When smoke rolls into town, public health messaging emphasizes individual action and encourages people to stay indoors, use air cleaners, be aware of the air quality health index or wear an N95 mask, Quastel says.

That’s all good advice, but can come with some caveats, he adds.

Wildfire smoke can happen during extreme heat events, and when that happens you need to make sure you won’t overheat if you close the windows, he says.

“Wildfire smoke will make you uncomfortable and chronic exposure isn’t good for your health, but not overheating is the most important,” Quastel says.

It’s possible to not realize you’re overheating, he says. During heat events make sure to monitor your temperature, take cold showers, visit a cooling shelter and check in on elderly folks and other people you know who may struggle to keep cool.

Closing your windows when its smoky outside mostly works when you’ve got an indoor air purifier, Quastel says, adding that indoor air pollution comes from gas stoves, solvents and even furniture.

Lem adds if you’ve closed your windows you should also avoid burning candles or vacuuming.

Ideally an indoor space would be cooled and have its air cleaned by a HVAC system, Quastel says. Portable air cleaners should be rated MERV 13 or higher, or have a HEPA rating.

Portable air filters start around $200 and that’s a cost you should save up and budget for if possible, Quastel says, especially considering how future summers are very likely to be smoky.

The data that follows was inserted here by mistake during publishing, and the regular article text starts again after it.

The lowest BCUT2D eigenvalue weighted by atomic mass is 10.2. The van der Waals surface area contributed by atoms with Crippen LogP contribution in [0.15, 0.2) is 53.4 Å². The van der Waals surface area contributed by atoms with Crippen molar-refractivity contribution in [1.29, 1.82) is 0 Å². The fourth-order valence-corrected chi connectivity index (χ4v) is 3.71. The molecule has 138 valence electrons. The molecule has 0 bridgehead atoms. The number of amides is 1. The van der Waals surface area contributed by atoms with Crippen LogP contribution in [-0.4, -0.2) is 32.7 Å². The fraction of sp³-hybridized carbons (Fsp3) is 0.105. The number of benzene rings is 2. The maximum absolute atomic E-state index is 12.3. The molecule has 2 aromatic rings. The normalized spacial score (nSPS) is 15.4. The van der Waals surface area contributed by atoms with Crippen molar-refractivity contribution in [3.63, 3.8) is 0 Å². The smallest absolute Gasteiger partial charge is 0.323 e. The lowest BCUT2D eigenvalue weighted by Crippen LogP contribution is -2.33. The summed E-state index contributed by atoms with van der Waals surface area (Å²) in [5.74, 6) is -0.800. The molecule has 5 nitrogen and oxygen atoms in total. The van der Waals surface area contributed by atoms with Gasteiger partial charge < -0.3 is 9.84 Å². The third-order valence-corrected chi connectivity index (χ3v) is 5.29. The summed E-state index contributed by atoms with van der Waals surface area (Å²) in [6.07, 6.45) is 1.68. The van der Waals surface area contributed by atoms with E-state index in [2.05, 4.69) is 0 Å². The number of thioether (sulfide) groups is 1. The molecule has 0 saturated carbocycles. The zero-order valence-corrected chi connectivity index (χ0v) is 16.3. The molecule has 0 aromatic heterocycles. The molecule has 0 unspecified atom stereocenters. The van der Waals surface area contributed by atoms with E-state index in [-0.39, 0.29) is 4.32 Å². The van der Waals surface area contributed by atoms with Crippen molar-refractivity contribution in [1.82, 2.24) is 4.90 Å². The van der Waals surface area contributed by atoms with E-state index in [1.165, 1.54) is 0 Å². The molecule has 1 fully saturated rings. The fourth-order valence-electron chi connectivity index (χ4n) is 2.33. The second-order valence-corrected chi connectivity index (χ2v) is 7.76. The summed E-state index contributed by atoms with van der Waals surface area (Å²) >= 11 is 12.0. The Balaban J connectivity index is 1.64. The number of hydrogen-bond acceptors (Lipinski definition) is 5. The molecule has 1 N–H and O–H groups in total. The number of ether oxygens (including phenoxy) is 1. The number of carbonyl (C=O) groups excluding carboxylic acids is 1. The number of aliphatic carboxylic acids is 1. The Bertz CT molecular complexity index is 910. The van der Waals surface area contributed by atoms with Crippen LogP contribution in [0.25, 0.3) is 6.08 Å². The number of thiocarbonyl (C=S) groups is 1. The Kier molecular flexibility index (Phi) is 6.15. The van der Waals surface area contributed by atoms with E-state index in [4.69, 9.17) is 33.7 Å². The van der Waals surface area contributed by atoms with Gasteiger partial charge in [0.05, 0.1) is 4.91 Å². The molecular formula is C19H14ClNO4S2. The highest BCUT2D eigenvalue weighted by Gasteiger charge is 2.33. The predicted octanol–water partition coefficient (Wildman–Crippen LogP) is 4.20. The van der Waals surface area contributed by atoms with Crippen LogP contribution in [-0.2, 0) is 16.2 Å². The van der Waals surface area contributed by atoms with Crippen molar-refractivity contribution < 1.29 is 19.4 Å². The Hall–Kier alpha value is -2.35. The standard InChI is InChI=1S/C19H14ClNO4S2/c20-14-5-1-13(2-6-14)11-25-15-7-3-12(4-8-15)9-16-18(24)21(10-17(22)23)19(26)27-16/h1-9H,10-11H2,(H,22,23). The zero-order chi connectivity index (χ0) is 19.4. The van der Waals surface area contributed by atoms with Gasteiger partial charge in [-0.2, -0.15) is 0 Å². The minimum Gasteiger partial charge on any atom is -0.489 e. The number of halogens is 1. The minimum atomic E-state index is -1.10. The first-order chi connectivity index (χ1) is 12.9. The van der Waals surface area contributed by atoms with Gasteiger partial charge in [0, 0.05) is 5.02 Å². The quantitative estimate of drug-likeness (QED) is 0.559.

“One in five British Columbians have a lung condition and they’ll be more affected by the smoke,” he says, adding he has asthma and breathes better at home when he sets up his filter close to where he’s sitting or sleeping.

You can also build your own air filter. The BC Centre for Disease Control recommends buying an air filter from a store but also put out guidelines on how to build an at-home air filter. The Tyee also recently wrote about the DIY air filters we use in-office, which were built with MERV 13 filters.

Another low-cost solution is to wear an N95 mask, which are sold for around $3 each. When worn properly an N95 mask can reduce the amount of fine particulate matter you breathe by 90 per cent, according to the BCCDC.

Quastel says wearing a N95 while commuting to work is a good idea.

Finally, spend time wherever the best air quality is, if you have the flexibility to make that choice. “If the office has good filtration, you’re better off going there or going to clean air centre than staying home where you can’t clean the air,” he says.

Lem recommends people also keep their prescriptions up to date so that, for example, someone with asthma has their inhaler ready to go when smoky skies appear.

But the most bang-for-your-buck clean-air solution would be to “do everything we can to end our dependance on fossil fuels so we stop driving climate change, which is creating wildfires and exposing us to smoke in the first place,” she says.

Quastel agrees, noting how current health messaging that focuses on individual action is a “stop-gap measure” and more needs to be done to improve ambient air pollution and to avoid wildfires through proactive climate action.

B.C. could also follow Washington state and Oregon’s lead, and help low-income folks buy home air conditioning units, Lem says, adding B.C. could go further and help low-income folks buy machines that cool and clean the air.

When asked when B.C. could see a program like that, Health Minister Adrian Dix didn’t directly answer the question but told The Tyee there has been “substantial” investments in indoor air quality in long-term care facilities and schools. The province will be publishing a report on the impacts of at-home air conditioners soon, he adds.  [Tyee]